It’s been a busy year so far in the Scottish Parliament and I was especially pleased to have been able to secure support in the Scottish Parliament in order for the draft Scottish Budget to pass the first stage of the legislative process.

Opposition parties who were unwilling to give way proved that they were more interested in political point-scoring than standing up for their local communities and the country, as a whole.

The budget I have put forward will support the economy, protect and provide high-quality public services for all and tackle inequality.

Through this budget, Renfrewshire will directly receive an additional resource and capital funding of over £5 million and will benefit from direct funding to schools to help lower the attainment gap.

Overall, this is a budget which will deliver stability for the economy and stimulate growth both locally and nationally.


It was great to see several groups and organisations in Renfrewshire celebrating the receipt of a number of grants in the last month.

Bridge of Weir and Langbank Primary Schools both received grants of £10,000 from Awards for All Scotland.

Both schools have stated that these grants will be used to improve outdoor play areas and playground equipment, something which is well overdue.

Renfrew YMCA also received a grant of £49,977 from the Big Lottery Fund. This is a huge amount of money for this organisation and will be put straight into a new project that aims to benefit up to 1,200 young people from Renfrew and the surrounding area.


As part of my programme of surgeries and surveys with Renfrew residents, many people have raised their concerns over the proposed new bridge across the River Clyde.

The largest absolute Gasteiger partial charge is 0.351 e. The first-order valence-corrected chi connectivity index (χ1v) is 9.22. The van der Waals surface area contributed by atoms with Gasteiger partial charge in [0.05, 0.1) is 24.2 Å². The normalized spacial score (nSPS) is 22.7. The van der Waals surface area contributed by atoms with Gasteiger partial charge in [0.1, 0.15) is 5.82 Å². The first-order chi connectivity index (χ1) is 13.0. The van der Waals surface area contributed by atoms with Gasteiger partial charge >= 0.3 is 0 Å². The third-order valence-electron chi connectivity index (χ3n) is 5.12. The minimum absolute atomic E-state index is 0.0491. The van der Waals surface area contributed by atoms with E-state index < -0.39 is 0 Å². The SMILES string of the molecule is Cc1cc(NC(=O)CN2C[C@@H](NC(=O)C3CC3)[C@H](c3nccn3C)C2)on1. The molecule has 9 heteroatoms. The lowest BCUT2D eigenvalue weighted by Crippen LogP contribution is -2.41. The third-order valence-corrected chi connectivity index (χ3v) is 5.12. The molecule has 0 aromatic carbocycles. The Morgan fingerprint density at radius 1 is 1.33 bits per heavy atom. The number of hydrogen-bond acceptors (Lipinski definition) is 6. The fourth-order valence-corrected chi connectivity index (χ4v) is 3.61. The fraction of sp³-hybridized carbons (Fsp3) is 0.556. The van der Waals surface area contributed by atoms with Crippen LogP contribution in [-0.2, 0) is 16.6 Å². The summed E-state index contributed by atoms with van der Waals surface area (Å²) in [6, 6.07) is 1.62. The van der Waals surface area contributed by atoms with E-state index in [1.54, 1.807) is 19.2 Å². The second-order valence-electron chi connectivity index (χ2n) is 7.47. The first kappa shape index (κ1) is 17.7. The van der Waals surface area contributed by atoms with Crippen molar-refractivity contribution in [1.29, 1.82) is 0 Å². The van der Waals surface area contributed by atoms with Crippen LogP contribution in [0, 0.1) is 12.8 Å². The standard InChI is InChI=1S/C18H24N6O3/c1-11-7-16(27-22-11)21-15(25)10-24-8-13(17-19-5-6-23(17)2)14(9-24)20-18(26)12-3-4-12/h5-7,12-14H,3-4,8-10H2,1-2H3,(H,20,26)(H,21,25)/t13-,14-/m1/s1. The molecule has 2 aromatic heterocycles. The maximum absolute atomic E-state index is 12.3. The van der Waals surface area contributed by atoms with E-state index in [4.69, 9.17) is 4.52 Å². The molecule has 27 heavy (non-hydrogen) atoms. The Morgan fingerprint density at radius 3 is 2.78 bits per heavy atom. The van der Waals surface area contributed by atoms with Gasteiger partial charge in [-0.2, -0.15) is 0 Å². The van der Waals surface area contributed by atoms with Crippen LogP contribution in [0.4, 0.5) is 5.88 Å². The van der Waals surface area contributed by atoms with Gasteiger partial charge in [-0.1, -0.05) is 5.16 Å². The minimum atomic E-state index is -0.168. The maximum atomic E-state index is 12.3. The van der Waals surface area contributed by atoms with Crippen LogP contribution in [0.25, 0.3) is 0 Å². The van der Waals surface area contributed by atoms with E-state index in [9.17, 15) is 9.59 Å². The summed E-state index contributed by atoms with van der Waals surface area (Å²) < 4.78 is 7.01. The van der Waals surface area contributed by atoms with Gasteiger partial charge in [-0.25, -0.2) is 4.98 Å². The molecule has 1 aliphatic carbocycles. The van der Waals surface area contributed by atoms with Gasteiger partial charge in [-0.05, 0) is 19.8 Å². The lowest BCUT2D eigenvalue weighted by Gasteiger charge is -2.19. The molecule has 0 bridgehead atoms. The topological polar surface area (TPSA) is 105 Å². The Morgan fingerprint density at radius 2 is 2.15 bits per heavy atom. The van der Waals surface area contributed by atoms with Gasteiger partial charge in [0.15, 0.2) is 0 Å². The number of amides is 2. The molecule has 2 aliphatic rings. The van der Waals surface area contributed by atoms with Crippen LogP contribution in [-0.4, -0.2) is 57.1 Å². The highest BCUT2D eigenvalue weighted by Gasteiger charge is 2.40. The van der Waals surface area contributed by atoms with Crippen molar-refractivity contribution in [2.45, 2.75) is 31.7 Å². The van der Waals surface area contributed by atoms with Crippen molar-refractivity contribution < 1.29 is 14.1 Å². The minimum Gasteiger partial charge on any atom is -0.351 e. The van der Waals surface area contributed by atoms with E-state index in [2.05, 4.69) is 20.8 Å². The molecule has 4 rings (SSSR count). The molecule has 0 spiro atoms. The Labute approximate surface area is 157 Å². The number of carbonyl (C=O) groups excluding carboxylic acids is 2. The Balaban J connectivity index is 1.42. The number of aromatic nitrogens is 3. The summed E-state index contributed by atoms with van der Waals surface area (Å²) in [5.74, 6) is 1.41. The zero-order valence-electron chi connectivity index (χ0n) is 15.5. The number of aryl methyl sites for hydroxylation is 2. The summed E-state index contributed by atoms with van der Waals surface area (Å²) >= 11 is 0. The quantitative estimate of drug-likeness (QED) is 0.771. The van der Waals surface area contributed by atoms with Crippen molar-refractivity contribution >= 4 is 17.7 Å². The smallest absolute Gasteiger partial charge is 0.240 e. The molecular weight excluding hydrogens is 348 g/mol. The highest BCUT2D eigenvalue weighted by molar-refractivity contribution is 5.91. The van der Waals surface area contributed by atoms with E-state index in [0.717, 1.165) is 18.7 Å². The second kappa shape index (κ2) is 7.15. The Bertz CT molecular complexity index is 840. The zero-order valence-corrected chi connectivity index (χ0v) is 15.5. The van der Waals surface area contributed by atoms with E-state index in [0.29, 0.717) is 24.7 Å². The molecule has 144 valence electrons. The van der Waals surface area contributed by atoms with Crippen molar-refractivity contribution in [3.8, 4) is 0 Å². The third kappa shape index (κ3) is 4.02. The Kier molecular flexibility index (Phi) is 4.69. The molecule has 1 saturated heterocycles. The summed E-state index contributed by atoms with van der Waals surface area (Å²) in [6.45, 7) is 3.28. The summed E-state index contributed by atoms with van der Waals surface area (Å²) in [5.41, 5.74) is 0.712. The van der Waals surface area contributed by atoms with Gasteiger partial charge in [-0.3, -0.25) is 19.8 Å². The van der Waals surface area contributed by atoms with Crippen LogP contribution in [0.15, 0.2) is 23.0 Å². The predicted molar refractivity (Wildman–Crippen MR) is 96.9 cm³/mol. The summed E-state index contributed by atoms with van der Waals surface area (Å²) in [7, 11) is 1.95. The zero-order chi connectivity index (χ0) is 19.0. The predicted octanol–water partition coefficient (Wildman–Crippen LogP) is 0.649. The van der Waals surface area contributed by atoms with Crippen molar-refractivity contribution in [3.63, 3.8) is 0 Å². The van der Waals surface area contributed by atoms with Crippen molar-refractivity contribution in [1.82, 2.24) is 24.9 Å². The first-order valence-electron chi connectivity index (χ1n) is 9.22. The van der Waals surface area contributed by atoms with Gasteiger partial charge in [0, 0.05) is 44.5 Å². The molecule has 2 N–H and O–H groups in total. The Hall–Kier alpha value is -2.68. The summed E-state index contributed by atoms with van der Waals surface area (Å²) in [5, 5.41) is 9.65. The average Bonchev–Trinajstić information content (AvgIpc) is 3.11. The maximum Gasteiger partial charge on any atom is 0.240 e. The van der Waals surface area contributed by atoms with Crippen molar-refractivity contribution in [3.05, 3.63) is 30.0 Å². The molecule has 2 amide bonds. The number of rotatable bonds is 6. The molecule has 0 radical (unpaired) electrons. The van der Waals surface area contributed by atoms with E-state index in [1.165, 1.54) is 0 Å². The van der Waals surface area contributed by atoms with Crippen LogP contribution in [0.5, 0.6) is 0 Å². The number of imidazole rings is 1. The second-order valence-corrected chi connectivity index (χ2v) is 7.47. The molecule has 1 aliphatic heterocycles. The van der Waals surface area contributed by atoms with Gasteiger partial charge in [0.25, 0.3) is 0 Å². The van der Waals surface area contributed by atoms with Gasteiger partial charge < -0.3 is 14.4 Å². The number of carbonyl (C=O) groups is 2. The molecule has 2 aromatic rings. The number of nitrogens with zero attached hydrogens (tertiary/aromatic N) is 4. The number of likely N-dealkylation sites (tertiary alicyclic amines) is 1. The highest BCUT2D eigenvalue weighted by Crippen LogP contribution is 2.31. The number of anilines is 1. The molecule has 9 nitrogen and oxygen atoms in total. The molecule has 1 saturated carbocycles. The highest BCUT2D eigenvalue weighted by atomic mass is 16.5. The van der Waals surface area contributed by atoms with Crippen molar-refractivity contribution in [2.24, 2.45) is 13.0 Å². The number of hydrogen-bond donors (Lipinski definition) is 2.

Although I understand the need for a link between these areas and have always been supportive of the ferry link between Yoker and Renfrew, the proposed plans for the bridge itself are unsatisfactory.

Renfrewshire Council are rushing into this, which calls the validity of the public engagement events into question, and it is clear that this City Deal proposal has a long way to go before it has the support of the local residents.

Locals are concerned about increased traffic and increased pollution, especially at peak times in Renfrew town centre.

With the news that Renfrew was found to be one of five new pollution zones in Scotland in 2016, according to figures from Friends of the Earth, these plans will only make matters worse.

As it stands, I cannot see the benefit to Renfrew and, as constituency MSP, I cannot support this proposed bridge until there is proper engagement and consultation with local residents.

I believe it is important to hear local voices.

Renfrewshire Council and the City Deal Cabinet need to engage much more comprehensively if they want the support of Renfrew citizens on this project.